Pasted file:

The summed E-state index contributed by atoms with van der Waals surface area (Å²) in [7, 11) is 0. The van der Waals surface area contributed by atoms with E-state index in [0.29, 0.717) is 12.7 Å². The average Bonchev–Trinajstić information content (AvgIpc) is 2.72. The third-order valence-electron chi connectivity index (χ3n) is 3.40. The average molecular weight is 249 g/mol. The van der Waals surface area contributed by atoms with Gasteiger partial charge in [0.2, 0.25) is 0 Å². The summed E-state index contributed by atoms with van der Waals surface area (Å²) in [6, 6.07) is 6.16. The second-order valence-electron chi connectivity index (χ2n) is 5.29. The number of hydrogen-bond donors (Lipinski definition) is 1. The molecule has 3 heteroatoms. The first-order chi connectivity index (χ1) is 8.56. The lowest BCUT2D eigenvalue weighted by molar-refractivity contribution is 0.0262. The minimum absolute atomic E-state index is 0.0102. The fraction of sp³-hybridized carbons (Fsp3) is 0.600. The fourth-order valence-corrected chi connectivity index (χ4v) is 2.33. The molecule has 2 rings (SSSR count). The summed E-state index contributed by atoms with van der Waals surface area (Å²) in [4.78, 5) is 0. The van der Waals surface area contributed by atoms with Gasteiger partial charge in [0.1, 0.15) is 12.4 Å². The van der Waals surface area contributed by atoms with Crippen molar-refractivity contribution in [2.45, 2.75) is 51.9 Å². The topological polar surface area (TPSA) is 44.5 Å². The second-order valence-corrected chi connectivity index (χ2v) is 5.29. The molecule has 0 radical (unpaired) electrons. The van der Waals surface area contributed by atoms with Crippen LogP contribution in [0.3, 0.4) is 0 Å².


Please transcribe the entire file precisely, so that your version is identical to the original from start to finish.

The summed E-state index contributed by atoms with van der Waals surface area (Å²) in [7, 11) is 0. The van der Waals surface area contributed by atoms with E-state index in [0.29, 0.717) is 12.7 Å². The average Bonchev–Trinajstić information content (AvgIpc) is 2.72. The third-order valence-electron chi connectivity index (χ3n) is 3.40. The average molecular weight is 249 g/mol. The van der Waals surface area contributed by atoms with Gasteiger partial charge in [0.2, 0.25) is 0 Å². The summed E-state index contributed by atoms with van der Waals surface area (Å²) in [6, 6.07) is 6.16. The second-order valence-electron chi connectivity index (χ2n) is 5.29. The number of hydrogen-bond donors (Lipinski definition) is 1. The molecule has 3 heteroatoms. The first-order chi connectivity index (χ1) is 8.56. The lowest BCUT2D eigenvalue weighted by molar-refractivity contribution is 0.0262. The minimum absolute atomic E-state index is 0.0102. The fraction of sp³-hybridized carbons (Fsp3) is 0.600. The fourth-order valence-corrected chi connectivity index (χ4v) is 2.33. The molecule has 2 rings (SSSR count). The summed E-state index contributed by atoms with van der Waals surface area (Å²) in [4.78, 5) is 0. The van der Waals surface area contributed by atoms with Gasteiger partial charge in [0.1, 0.15) is 12.4 Å². The van der Waals surface area contributed by atoms with Crippen molar-refractivity contribution in [2.45, 2.75) is 51.9 Å². The topological polar surface area (TPSA) is 44.5 Å². The second-order valence-corrected chi connectivity index (χ2v) is 5.29. The molecule has 0 radical (unpaired) electrons. The van der Waals surface area contributed by atoms with Crippen LogP contribution in [0.3, 0.4) is 0 Å².